The quality of maintenance that is applied to an asset has a great effect on reliability. People and culture are difficult to improve and as such is usually ignored.
By Peter Yates
Bluefield is often engaged by clients to review and improve maintenance execution work quality. (Read some of our previous articles here and here).
Asset reliability affects the bottom line of any business, and as cost pressures rise, we must focus on implementing improvement projects that add bang for buck. It’s also vital that the improvements are sustainable (a problem we’ve previously written about).
Historically, our focus for poor equipment reliability has been on “the what” and “the when” of maintaining an asset, which typically included strategy and service sheet reviews. We have learned over time that while these processes and documents are important, there is one factor missing: “the how”.
The quality of how maintenance is applied to the asset has a great effect on reliability. People and culture are difficult to improve and as such is usually ignored.
Bluefield have completed a number ofMaintenance Transformation projects for clients. While we acknowledge there are other components to asset maintenance, such as planning, scheduling, stores etc, we focus our improvement program specifically on execution: “the how”.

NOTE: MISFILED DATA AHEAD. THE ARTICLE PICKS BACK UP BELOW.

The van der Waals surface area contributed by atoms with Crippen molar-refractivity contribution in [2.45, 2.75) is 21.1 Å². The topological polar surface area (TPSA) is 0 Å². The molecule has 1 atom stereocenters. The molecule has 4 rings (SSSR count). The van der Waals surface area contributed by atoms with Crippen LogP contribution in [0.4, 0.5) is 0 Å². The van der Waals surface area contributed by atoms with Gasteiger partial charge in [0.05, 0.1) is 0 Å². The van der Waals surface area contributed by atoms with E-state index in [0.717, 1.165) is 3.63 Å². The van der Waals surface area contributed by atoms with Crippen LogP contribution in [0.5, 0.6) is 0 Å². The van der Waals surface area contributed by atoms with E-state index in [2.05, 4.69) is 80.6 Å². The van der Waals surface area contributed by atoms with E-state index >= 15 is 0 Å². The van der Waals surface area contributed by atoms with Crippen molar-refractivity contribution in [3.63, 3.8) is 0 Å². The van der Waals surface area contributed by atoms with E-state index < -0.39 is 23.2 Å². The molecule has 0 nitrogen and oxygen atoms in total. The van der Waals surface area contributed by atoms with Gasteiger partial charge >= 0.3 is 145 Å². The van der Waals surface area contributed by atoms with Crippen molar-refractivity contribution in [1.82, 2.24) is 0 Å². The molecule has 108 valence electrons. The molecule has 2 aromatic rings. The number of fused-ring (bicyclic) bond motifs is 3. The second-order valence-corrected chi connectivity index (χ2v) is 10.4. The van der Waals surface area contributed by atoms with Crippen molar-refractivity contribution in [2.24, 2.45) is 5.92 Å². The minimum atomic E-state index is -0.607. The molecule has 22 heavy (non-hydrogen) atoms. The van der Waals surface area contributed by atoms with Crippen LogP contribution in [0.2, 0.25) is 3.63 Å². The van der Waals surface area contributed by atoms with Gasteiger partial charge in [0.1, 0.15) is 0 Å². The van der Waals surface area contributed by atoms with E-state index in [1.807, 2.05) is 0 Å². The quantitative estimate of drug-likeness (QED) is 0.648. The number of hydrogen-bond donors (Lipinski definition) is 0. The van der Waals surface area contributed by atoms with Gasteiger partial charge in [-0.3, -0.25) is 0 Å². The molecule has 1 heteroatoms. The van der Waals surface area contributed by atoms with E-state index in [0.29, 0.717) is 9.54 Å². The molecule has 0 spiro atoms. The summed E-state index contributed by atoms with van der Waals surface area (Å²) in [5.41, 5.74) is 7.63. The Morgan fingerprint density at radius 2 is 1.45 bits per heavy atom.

While the process is adapted to suit individual sites, we’ve learned that three key steps (below) are essential to a successful Transformation:
Evaluate – paint a picture of how their assets are currently performing and what effect maintenance practices are having. Time usage model (TUM) data, completed service sheet reviews and talking to maintenance technicians are some examples of what is used to paint the picture.
Transform – Share the evaluation findings with the execution team and discuss. This is referred to as “holding up the mirror”. The output of this stage is to develop a set of agreements that the team will live by to improve. Actions will also be developed and owned by the team to enable the agreements.
Sustain – Checking in to see how the agreements and actions are progressing or staying on site to support the implementation of same. For sustainability, it is important to support the key stakeholders and not do the work for them.
Transformations help teams identify their issues and opportunities, understand how they came to be, and how to rectify them in a sustainable manner. Successful teams have:
People with complementary skills;
People who are committed to common goals; and
People who are committed to an approach for which they hold themselves mutually accountable.
Through the Transformation process, teams will understand that change is uncomfortable but necessary to improve. Importantly, the change is owned and driven by the client, not Bluefield, and this means the success they achieve is more likely to be sustained in the long term.